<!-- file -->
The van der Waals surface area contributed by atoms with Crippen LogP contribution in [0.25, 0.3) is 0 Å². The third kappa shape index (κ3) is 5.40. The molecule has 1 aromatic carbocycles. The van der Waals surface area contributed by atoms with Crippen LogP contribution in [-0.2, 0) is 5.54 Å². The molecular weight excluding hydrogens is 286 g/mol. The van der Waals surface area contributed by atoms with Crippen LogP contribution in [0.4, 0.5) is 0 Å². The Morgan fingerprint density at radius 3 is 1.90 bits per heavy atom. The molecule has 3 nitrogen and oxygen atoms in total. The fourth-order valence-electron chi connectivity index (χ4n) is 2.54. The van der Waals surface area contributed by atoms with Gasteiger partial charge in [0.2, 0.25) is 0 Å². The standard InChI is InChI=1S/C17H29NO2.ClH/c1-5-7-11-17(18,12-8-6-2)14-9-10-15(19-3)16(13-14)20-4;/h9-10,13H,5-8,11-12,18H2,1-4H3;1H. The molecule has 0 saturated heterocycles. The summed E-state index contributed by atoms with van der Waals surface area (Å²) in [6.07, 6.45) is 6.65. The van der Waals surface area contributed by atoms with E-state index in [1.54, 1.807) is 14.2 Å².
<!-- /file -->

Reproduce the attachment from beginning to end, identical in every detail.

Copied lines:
The van der Waals surface area contributed by atoms with Crippen LogP contribution in [0.25, 0.3) is 0 Å². The third kappa shape index (κ3) is 5.40. The molecule has 1 aromatic carbocycles. The van der Waals surface area contributed by atoms with Crippen LogP contribution in [-0.2, 0) is 5.54 Å². The molecular weight excluding hydrogens is 286 g/mol. The van der Waals surface area contributed by atoms with Crippen LogP contribution in [0.4, 0.5) is 0 Å². The Morgan fingerprint density at radius 3 is 1.90 bits per heavy atom. The molecule has 3 nitrogen and oxygen atoms in total. The fourth-order valence-electron chi connectivity index (χ4n) is 2.54. The van der Waals surface area contributed by atoms with Gasteiger partial charge in [0.2, 0.25) is 0 Å². The standard InChI is InChI=1S/C17H29NO2.ClH/c1-5-7-11-17(18,12-8-6-2)14-9-10-15(19-3)16(13-14)20-4;/h9-10,13H,5-8,11-12,18H2,1-4H3;1H. The molecule has 0 saturated heterocycles. The summed E-state index contributed by atoms with van der Waals surface area (Å²) in [6.07, 6.45) is 6.65. The van der Waals surface area contributed by atoms with E-state index in [1.54, 1.807) is 14.2 Å².